Now it is your turn, do you have any additions to these strategies?
Occupations with the Largest Job Growth, Bureau of Labor Statistics, December 08, 2010.
HOT Skills Question Templates, Russellville Science Department Professional Learning Community
Posted by David R. Wetzel, Ph.D.
Encouraging students to use critical thinking is more than an extension activity in science and math lessons, it is the basis of true learning.
Teaching students how to think critically helps them move beyond basic comprehension and rote memorization. They shift to a new level of increased awareness when calculating, analyzing, problem solving, and evaluating.
Another way to view the power of critical thinking – as students learn how to apply and use higher order thinking skills, they learn how to question the accuracy of their solutions and findings.
Students wonder why they got the results they did and not another outcome. This in turn leads to internalization of concepts, along with all important point of making connections with related concepts.
Teaching Critical Thinking
Some students have the natural ability to ask higher cognitive questions. Specifically when evaluating experimental findings in science or solving math problems. However, many students do not have this innate skill and need to learn how to ask higher order questions.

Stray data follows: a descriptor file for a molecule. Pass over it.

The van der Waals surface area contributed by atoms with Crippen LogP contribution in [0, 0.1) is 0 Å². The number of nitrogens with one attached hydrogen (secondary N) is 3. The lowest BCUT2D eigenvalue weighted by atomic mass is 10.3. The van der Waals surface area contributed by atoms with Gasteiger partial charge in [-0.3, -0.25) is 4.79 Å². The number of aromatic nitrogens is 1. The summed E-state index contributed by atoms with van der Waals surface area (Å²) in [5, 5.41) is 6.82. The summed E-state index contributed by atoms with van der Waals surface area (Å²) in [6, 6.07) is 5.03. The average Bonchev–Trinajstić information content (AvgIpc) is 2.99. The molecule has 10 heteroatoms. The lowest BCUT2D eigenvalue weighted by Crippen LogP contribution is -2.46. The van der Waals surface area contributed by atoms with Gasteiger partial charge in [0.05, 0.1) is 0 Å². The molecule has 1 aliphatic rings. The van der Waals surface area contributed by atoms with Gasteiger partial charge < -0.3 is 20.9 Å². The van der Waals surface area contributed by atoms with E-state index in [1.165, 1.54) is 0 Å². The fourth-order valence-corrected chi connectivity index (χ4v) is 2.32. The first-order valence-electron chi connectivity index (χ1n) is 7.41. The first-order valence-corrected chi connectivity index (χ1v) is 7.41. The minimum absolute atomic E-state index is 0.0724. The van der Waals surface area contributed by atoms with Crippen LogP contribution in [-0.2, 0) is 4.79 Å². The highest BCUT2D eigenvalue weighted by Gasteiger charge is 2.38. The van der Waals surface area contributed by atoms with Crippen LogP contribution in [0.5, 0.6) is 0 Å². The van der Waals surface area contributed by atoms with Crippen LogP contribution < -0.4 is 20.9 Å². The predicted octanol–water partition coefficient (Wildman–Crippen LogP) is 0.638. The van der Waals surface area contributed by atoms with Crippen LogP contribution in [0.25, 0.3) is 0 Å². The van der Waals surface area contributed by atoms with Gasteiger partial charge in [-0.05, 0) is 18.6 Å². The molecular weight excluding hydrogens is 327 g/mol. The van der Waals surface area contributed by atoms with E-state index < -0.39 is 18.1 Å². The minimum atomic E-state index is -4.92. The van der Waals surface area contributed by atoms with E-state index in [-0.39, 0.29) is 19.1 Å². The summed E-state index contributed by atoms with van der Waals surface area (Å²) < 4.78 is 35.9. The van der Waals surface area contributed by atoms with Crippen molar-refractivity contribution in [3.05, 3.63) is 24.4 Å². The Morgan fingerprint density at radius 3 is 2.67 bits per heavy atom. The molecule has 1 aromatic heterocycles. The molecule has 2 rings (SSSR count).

An important point for encouraging students to use critical thinking is by modeling these skills for your students. Students will inherently follow their teacher’s lead; this is why it is important to practice what we preach.
The following are examples of questions to ask your students to encourage them to think critically (Richard Paul).
- What additional information do you need to solve the problem?
- How does the data relate to your findings?
- How does the evidence support your conclusions?
- What would you need to do to determine if the solution is true?
- How can you compare this with other problems?
- Are their alternative solutions to the problem? If so, what are they?
- What else may be true if this is correct?
- What effect would _______ have?
- What do you mean by that statement?
- How could you ask that question differently?
- What did you learn from solving this problem?
- Is this the most important question to ask when solving the problem?
- What questions need to be answered before answering this question?
These questions all have one purpose – keeping the train on the track by guiding students through the critical thinking process. When you ask these and similar questions, you are encouraging your students to move from passive to active learning.